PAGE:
|Neil Powell 1||21/08/2021 20:33:19|
|51 forum posts|
Hi quick question.
If i have 2 LH(at least i think they are LH) Props on a dual prop boat will the boat naturally steer in one direction? i know from flying dual prop RC planes that if the props aren't turning in opposite directions the plane can suffer from unwanted banking.
|ashley needham||21/08/2021 21:38:28|
7641 forum posts
Neil. Yes, basically.
BUT it may not be that noticeable and easily trimmed by a bit of rudder.
Edited By ashley needham on 21/08/2021 21:39:31
|Neil Powell 1||22/08/2021 08:36:59|
|51 forum posts|
So looking at the stern of the boat my props run counter clock wise. Will that make the boat go left or right?
|Richard Simpson||22/08/2021 11:11:47|
1018 forum posts
Props tend to "walk" in the direction of rotation so, if they rotate anticlockwise it will have a tendency to move the stern towards port. This can them make the boat steer slightly to starboard.
Edited By Richard Simpson on 22/08/2021 11:13:22
|Paul T||23/08/2021 12:21:07|
7340 forum posts
I used to fit contra rotating props to my twin engined boats which, whilst correct, were expensive and ultimately a waste of money.
As Uncle Ashley points out a slight trim adjustment on the rudder control solves the problem of 'propwalk'
However if you wish to avoid the corrosive comments of the numerous rivet counters then you should either fit contra rotating props or ask them for the correct sequence of rotations on a triple engined boat.
|Charles Oates||23/08/2021 13:53:37|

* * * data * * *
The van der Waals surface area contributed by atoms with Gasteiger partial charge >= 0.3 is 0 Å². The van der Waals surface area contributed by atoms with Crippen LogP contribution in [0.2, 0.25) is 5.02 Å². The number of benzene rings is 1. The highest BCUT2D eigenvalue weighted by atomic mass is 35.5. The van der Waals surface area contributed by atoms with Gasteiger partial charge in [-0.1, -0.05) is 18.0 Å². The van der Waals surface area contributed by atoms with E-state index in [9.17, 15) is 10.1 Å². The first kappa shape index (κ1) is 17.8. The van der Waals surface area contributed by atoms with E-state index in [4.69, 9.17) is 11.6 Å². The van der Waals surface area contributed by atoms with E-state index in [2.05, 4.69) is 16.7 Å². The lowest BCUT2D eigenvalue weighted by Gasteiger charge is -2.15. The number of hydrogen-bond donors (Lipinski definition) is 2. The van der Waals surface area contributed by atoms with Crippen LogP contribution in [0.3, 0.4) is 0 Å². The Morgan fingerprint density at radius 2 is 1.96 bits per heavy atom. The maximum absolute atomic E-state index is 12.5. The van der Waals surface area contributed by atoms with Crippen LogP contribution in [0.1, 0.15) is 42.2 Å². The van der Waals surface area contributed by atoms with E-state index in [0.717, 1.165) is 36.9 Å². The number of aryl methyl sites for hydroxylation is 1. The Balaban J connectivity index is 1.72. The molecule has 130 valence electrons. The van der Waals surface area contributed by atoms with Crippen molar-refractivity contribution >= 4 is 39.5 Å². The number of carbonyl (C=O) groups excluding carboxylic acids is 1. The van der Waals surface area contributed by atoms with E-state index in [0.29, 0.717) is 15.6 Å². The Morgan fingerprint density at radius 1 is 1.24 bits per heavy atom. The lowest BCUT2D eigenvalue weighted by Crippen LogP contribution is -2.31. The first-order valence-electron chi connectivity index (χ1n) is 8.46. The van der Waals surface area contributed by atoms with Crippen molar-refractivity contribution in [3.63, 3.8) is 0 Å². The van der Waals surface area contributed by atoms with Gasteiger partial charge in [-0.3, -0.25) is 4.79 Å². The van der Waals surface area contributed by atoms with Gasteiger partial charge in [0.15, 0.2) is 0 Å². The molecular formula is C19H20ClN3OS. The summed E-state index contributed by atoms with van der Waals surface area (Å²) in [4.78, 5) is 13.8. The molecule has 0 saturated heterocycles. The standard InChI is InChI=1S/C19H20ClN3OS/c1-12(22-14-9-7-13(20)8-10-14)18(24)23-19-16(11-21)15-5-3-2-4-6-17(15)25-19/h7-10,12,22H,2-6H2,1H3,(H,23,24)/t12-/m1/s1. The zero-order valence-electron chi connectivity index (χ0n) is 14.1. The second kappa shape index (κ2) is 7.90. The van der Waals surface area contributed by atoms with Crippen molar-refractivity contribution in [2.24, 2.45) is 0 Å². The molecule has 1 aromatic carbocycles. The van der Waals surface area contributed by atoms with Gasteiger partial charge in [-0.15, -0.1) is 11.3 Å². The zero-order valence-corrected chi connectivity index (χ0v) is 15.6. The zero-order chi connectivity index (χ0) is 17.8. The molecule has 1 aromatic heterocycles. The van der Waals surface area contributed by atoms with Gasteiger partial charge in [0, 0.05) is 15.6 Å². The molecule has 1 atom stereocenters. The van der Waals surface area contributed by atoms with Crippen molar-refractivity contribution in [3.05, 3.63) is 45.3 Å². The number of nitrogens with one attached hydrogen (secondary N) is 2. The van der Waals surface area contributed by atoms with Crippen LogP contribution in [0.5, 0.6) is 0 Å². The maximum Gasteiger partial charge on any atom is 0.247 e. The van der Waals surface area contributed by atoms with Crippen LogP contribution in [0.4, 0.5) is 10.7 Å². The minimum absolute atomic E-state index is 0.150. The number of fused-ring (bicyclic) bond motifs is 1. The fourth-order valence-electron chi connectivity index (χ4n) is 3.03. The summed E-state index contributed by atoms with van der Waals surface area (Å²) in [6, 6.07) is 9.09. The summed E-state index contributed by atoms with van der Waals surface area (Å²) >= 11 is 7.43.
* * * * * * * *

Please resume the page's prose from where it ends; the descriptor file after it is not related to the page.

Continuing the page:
663 forum posts
I totally agree with Paul, keep it simple. Once you're sailing the model you can't see any difference and no one could care less which way your props turn.
186 forum posts
Been on a Natal Parks Board full size (18ft ) Boat - fitted with twin 75hp outboards - both same rotation - made no difference to performance.
Some big Shark Diving/ Excursion boats here in Gansbaai are fitted with four 300hp outboards - although they usually only run on two. A couple have counter rotating props - most have not.............
So totally agree with Paul & Charles - ignore the rivet counters and keep it simple - makes no difference when running.
Edited By redpmg on 23/08/2021 14:10:41
|Ray Wood 2||23/08/2021 16:44:56|
2844 forum posts
Where has the term rivet counter come from with reference to Neil's bait boat ? not actually a model of a boat ?
I'm not aware the DeHavilland Mosquito had any banking issues with the Merlin's both rotating the same direction tricky to keep straight on the ground my father inlaw told me !
|Paul T||23/08/2021 17:21:56|
7340 forum posts
The Lancaster was the same as all four props rotated in the same direction.
As for model aircraft I only fit contra rotating props on small electrics.
Edited By Paul T on 23/08/2021 17:22:47
|Colin Bishop||23/08/2021 18:36:34|
5192 forum posts
I rather think that in the model boating world 'rivet counters' have faded away. There are relatively few people now building what might be regarded as traditional 'scratch built' models as there are virually no scale model boating competitions remaining. They have all gone over the last few years.
So people building what might now be termed 'scale replicas' are more than happy to use bought in components, especially those from 3D printing, if it enables them to construct the model they want. And what's not to like really if it enables you to finish your model to a higher standard and more quickly.
Why slave forever over making cowl vents if you can simply purchase the exact versions you want and get on with your model? With no competitions who is to judge what route you take to achieve the result that you want.
Times have changed.
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